Cable in the Internet of Things
It seems there’s only one thing everyone can agree upon about the Internet of Things – it includes the Internet and connected “things.” There are numerous standards and products that define specific areas within the Internet of Things (home automation, instrumented factories, and connected parking to name a few), but consumers are still largely unaware of what it might mean for them. The cable industry, as a primary provider of consumer Internet services, is in a position to help define the Internet of Things in the home environment.
CableLabs believes the cable industry can leverage its deployed equipment, services and infrastructure to establish a foothold in the Internet of Things and use that position to strategically develop new sustainable advantages for cable providers and cable customers.
Cable operators already have a presence in the home with equipment and a fleet of service personnel. MSO customer service centers are already taking millions of calls for MSO products and services as well as products and services they don’t sell. With the Internet of Things, those calls are likely to increase. This is an opportunity. If cable is already perceived as the place to call to get the problem solved, it may makes sense to satisfy that need. This is not only an opportunity for a customer service person to exceed customer expectations, it’s also a selling opportunity. A caller who has a problem with a product the MSO doesn’t sell may be interested in a service the MSO does sell.
The Internet of Things poses some special challenges. Among these is an unusually high dependence on cooperation. Any attempt to “corner the market” by cutting out a competing protocol or class of devices might actually reduce the value of your own services and products.
To address this paradox, several consortia are being formed to try to collect the technologies and offer the tools that will provide the mix most likely to succeed. Perhaps the most well known of these is the AllSeen Alliance.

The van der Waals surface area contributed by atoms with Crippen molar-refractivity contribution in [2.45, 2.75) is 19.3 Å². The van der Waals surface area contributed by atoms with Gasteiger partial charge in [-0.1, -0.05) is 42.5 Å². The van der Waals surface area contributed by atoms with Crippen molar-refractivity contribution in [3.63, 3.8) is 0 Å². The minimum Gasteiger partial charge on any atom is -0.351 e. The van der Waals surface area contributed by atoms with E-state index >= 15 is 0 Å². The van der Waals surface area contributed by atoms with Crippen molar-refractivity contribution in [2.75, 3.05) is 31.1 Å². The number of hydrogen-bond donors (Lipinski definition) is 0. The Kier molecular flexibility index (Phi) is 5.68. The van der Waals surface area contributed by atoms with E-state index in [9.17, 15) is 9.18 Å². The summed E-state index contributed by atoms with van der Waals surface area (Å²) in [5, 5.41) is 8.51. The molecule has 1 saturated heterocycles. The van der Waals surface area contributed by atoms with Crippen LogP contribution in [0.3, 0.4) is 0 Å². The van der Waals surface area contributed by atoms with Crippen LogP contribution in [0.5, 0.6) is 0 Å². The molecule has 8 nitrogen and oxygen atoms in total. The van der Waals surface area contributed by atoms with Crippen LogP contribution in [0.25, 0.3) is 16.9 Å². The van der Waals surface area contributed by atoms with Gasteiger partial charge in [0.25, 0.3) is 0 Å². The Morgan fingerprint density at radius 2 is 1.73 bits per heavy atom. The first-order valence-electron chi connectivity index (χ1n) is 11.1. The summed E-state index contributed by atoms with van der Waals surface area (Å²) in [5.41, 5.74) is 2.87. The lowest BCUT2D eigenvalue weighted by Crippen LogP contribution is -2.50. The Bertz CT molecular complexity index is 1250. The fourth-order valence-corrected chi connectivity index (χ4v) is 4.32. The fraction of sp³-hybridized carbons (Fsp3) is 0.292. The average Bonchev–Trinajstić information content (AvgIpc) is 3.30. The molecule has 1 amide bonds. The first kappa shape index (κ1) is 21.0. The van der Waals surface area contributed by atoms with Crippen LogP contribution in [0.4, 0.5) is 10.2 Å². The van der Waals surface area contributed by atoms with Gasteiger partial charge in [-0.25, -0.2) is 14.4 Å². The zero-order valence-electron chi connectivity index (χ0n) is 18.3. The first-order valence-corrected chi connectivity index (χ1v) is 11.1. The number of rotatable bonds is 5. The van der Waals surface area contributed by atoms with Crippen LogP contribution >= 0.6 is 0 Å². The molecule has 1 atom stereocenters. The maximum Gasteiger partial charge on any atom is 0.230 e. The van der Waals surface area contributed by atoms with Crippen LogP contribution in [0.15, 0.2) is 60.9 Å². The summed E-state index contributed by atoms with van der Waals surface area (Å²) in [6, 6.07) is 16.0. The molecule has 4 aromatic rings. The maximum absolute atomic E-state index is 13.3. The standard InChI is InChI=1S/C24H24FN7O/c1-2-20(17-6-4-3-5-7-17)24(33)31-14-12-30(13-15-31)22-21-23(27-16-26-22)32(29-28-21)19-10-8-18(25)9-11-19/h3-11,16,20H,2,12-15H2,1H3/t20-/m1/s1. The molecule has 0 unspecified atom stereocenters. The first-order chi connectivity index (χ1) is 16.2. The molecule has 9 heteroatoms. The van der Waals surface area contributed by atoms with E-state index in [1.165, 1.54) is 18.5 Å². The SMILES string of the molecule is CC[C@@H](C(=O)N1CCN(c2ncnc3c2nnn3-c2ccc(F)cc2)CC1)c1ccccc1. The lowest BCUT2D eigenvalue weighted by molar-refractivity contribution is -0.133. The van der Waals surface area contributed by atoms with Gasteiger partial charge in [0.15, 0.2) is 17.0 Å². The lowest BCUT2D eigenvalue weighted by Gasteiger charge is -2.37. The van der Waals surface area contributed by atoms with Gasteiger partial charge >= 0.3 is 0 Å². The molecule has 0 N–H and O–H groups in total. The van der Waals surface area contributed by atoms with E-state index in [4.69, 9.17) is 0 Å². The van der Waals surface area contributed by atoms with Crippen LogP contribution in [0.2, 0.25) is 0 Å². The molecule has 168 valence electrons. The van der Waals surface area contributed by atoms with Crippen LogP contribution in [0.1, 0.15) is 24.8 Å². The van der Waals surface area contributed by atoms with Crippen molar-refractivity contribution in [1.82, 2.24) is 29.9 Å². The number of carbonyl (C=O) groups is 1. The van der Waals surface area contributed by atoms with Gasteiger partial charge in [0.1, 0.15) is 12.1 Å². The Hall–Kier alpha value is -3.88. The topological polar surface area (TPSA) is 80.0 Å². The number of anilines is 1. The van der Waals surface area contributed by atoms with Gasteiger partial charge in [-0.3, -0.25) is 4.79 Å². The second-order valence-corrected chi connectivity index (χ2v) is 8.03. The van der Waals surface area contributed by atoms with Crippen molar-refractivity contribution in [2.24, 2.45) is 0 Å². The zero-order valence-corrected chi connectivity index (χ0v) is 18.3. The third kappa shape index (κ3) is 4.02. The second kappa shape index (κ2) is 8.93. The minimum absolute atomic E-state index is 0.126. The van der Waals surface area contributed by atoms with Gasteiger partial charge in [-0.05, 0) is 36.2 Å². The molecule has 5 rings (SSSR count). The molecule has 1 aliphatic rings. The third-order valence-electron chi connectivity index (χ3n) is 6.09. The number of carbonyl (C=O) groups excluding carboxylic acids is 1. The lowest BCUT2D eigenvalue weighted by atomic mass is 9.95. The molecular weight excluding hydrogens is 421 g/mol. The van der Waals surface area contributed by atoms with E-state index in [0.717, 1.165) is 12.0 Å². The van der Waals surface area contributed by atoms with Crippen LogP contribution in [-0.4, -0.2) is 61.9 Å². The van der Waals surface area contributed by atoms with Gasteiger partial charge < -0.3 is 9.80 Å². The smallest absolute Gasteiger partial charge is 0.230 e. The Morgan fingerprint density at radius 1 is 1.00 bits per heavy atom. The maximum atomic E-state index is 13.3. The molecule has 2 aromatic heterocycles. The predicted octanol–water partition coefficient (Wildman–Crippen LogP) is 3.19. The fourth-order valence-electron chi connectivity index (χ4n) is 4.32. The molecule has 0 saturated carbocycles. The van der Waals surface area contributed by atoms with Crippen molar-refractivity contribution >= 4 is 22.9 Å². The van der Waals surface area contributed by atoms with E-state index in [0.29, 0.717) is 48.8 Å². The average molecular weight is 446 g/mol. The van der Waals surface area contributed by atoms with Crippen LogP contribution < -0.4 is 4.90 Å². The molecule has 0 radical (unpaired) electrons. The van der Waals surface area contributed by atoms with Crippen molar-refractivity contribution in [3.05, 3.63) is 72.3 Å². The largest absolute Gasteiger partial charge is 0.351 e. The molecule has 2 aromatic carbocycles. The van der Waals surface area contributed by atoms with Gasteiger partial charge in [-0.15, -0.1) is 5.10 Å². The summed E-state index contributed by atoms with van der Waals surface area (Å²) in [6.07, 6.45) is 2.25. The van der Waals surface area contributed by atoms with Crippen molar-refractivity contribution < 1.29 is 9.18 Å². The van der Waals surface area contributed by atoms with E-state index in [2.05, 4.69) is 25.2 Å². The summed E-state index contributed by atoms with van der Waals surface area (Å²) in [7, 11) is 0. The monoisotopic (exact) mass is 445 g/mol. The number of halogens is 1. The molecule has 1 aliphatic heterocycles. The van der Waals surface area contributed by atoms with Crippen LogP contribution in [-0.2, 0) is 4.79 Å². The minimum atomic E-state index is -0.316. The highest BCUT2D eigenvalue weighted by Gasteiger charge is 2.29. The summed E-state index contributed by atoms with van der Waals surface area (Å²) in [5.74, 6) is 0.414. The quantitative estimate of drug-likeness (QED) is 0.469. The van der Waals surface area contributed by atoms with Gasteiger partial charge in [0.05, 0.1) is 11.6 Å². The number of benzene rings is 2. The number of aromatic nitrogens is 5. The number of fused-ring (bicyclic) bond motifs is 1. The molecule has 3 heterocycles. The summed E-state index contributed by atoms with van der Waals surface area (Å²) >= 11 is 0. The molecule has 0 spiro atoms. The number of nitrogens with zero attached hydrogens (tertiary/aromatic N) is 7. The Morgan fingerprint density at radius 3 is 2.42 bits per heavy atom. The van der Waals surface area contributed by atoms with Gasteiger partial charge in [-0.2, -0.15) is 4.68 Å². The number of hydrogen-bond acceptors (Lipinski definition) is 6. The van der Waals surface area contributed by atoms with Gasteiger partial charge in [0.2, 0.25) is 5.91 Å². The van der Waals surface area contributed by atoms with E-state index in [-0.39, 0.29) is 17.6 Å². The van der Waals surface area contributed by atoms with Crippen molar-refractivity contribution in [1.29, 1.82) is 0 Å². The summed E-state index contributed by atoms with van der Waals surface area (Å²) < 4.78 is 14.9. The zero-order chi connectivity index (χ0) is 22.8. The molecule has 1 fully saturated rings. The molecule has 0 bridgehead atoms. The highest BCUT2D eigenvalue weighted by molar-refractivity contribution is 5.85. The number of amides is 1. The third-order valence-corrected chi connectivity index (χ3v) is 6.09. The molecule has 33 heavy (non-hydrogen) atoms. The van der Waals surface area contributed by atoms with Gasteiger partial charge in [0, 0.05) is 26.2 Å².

The AllSeen Alliance was formed when Qualcomm offered their AllJoyn code as an open source project to integrate connected things on diverse networks. The open source approach benefits from the loose affiliation of developers who can enhance the code to integrate new products without a lot of overhead. However, it suffers from the lack of a certification process or the use of common standards. The AllSeen Alliance hopes that a common code base will overcome these interoperability problems.
Another major alliance, The Open Interconnect Consortium (OIC), has been formed by Intel, Samsung and Cisco (among others). The Open Interconnect Consortium, like AllSeen, has an open source code base, but it also has a separate standards division that will assemble a canon of open standards and provide a certification process to ensure interoperability between Open Interconnect Consortium certified products.
As more lightweight, power stingy devices are created, relatively newer standards designed for these networks and devices must be integrated into the existing Internet. The Thread alliance (led by NEST, ARM and Samsung) was formed to address this growing segment of the Internet of Things. The Thread alliance will also rely on existing standards, but they are pushing for an Internet Protocol (IP)-based approach for lightweight device communication to rival ZigBee, Z-Wave and other low-power networks.
Another alternative is being offered by Apple, Wink, Connect, and other consumer facing brands. Apple’s recent announcement of the HomeKit and HealthKit APIs indicates that they will use iOS devices (iPhone and iPad) to create an internet (small “i") of Things. Devices in the Apple ecosystem will need to be Apple certified. Apple has a reputation for creating tightly integrated and well-designed ecosystems with their own products and services. Their ability to succeed with this strategy should not be ignored. Still, the Internet of Things, in its ultimate realization will be bigger than any insular ecosystem and Apple may have to eventually look beyond their own iSystem.
CableLabs is working towards a cable operator solution that will allow MSOs to bridge the gap in interoperability left by the various standards and alliances. Initially, this will involve integration between a few data models and development of a proof-of-concept demonstration.
By Clarke Stevens -